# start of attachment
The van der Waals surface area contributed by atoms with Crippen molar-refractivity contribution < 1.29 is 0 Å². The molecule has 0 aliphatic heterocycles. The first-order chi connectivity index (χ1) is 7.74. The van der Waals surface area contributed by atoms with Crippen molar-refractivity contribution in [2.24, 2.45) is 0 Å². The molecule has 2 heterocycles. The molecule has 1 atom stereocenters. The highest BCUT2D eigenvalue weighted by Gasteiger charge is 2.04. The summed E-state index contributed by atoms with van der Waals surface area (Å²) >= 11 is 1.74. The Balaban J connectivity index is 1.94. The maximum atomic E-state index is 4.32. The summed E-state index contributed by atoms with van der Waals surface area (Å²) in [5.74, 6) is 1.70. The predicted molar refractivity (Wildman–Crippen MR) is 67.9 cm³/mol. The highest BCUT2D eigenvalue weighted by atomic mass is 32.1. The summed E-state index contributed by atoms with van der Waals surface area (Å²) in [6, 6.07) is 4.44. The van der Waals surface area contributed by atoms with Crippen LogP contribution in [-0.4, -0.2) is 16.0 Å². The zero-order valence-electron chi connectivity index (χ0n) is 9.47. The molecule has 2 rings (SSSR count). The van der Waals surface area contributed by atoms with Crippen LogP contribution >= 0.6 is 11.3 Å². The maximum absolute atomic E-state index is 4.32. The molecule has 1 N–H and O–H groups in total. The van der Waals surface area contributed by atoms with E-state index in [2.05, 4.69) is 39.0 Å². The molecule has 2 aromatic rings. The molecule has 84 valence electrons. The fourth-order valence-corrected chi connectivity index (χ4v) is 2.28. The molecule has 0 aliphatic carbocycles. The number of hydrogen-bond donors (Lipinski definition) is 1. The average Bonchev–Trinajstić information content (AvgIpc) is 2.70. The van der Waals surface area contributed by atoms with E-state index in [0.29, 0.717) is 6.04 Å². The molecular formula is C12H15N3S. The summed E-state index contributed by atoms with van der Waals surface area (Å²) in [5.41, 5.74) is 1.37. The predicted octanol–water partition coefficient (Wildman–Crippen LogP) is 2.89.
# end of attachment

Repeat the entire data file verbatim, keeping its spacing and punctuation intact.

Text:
The van der Waals surface area contributed by atoms with Crippen molar-refractivity contribution < 1.29 is 0 Å². The molecule has 0 aliphatic heterocycles. The first-order chi connectivity index (χ1) is 7.74. The van der Waals surface area contributed by atoms with Crippen molar-refractivity contribution in [2.24, 2.45) is 0 Å². The molecule has 2 heterocycles. The molecule has 1 atom stereocenters. The highest BCUT2D eigenvalue weighted by Gasteiger charge is 2.04. The summed E-state index contributed by atoms with van der Waals surface area (Å²) >= 11 is 1.74. The Balaban J connectivity index is 1.94. The maximum atomic E-state index is 4.32. The summed E-state index contributed by atoms with van der Waals surface area (Å²) in [5.74, 6) is 1.70. The predicted molar refractivity (Wildman–Crippen MR) is 67.9 cm³/mol. The highest BCUT2D eigenvalue weighted by atomic mass is 32.1. The summed E-state index contributed by atoms with van der Waals surface area (Å²) in [6, 6.07) is 4.44. The van der Waals surface area contributed by atoms with Crippen LogP contribution in [-0.4, -0.2) is 16.0 Å². The zero-order valence-electron chi connectivity index (χ0n) is 9.47. The molecule has 2 rings (SSSR count). The van der Waals surface area contributed by atoms with Crippen LogP contribution >= 0.6 is 11.3 Å². The maximum absolute atomic E-state index is 4.32. The molecule has 1 N–H and O–H groups in total. The van der Waals surface area contributed by atoms with E-state index in [2.05, 4.69) is 39.0 Å². The molecule has 2 aromatic rings. The molecule has 84 valence electrons. The fourth-order valence-corrected chi connectivity index (χ4v) is 2.28. The molecule has 0 aliphatic carbocycles. The number of hydrogen-bond donors (Lipinski definition) is 1. The average Bonchev–Trinajstić information content (AvgIpc) is 2.70. The van der Waals surface area contributed by atoms with E-state index in [0.29, 0.717) is 6.04 Å². The molecular formula is C12H15N3S. The summed E-state index contributed by atoms with van der Waals surface area (Å²) in [5.41, 5.74) is 1.37. The predicted octanol–water partition coefficient (Wildman–Crippen LogP) is 2.89.